With regard to glass cube corners, the attitude angle can be obtained by various calculation methods from the inclination of the line image captured by the in-camera photosensitive array for attitude detection. One of them is the following method. First, three attitude angles that can be described by pitch, roll, yaw and other attitude parameters are assumed. Next, each of the three line images corresponding to the ridge line portion is projected, and the three positions where they come to intersect with the plane of the prism upper surface are obtained based on the thickness and shape of the glass cube corner. When the three-dimensional coordinates of these three intersections and vertices are converted by a three-dimensional rotation matrix and based on the measurement values relating to the three posture degrees of freedom, new three-dimensional coordinates are obtained for each point. The intersection that is the object of conversion is called a top-to-top intersection. Further, when the same three-dimensional rotation matrix is applied to the normal vector of the upper surface, in particular, the vector connecting the first point at the center of the same surface and the second point located at a unit length away from it in the orthogonal direction, A new normal vector is obtained by coordinate transformation for both the first and second points. The light emitted from the laser tracker that follows the apparatus coordinate system exhibits an angle with respect to the new normal vector and is refracted at an angle determined according to vector mathematics. Since this light is subjected to a condition that it intersects the vertex of the cube corner, the intersection of the chief rays with respect to the upper surface is also obtained. This intersection with the top surface is called the apparent vertex. The line image captured by the posture detection camera is exactly equivalent to a line connecting the apparent vertex to each of the three upper surface intersections so as to be perpendicular to the propagation direction of the light returning to the tracker. . Since the non-reflective portion blocks light on both the side toward the retroreflector and the side exiting the retroreflector, their line images will extend on both sides of the apparent vertex. If the inclination of the line image is obtained through such calculation, it is compared with the inclination of the line image captured by the posture detection camera. Then, the optimum values of the roll angle, the pitch angle, and the yaw angle are obtained by reselecting the parameters through the optimization procedure so that the least square error is reduced. As will be described later in detail, rough posture measurement is also performed to obtain initial values suitable for these calculations.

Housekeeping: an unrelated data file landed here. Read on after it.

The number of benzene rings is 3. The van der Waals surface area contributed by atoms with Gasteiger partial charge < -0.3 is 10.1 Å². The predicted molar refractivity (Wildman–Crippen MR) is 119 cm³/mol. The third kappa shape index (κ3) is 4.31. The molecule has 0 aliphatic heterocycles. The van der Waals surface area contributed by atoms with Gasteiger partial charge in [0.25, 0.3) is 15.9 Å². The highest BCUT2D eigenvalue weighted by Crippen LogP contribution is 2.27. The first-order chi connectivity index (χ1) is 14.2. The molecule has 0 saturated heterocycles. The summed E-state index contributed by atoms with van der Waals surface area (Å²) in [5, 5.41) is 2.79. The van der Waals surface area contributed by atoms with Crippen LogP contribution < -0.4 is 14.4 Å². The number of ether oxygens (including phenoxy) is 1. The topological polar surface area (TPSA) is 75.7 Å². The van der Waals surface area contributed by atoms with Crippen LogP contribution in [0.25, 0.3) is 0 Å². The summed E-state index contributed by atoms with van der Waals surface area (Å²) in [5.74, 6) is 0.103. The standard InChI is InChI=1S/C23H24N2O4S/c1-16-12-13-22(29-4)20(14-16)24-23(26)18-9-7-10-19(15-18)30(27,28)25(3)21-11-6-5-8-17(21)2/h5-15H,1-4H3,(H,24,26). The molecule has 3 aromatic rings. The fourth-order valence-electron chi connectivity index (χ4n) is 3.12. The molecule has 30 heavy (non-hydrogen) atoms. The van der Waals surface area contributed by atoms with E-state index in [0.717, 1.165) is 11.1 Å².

When the three orientation degrees of freedom are defined, the distance measured by the laser tracker and the two possible angles are corrected based on the result. This tracker operates on the assumption that a vertex 1334 exists at the position of a point 1380 shown in FIG. 15 unless special information is given. From the same tracker, it appears as if a vertex 1334 exists on the way of the principal ray 1372 emitted by itself. Since light propagates in glass having a higher refractive index than air, when the distance to the apex 1334 is measured with the tracker, the value is larger than the true distance. This is because the higher the refractive index, the lower the speed of light. In a distance meter such as an interferometer and an ADM, the distance is determined based on the propagation time of light. Therefore, if the propagation time of light is long, the distance is measured to be larger. If the distance from the incident point 1374 to the vertex 1334 is represented by the symbol T and the refractive index is represented by the symbol n, the excess of the distance measurement value by the tracker is T (n−1). If the refractive index n is 1.85, the excess amount is T (1.85-1) = 0.85T. The refractive index referred to here is, in principle, a phase refractive index for an interferometer and a group refractive index for an ADM.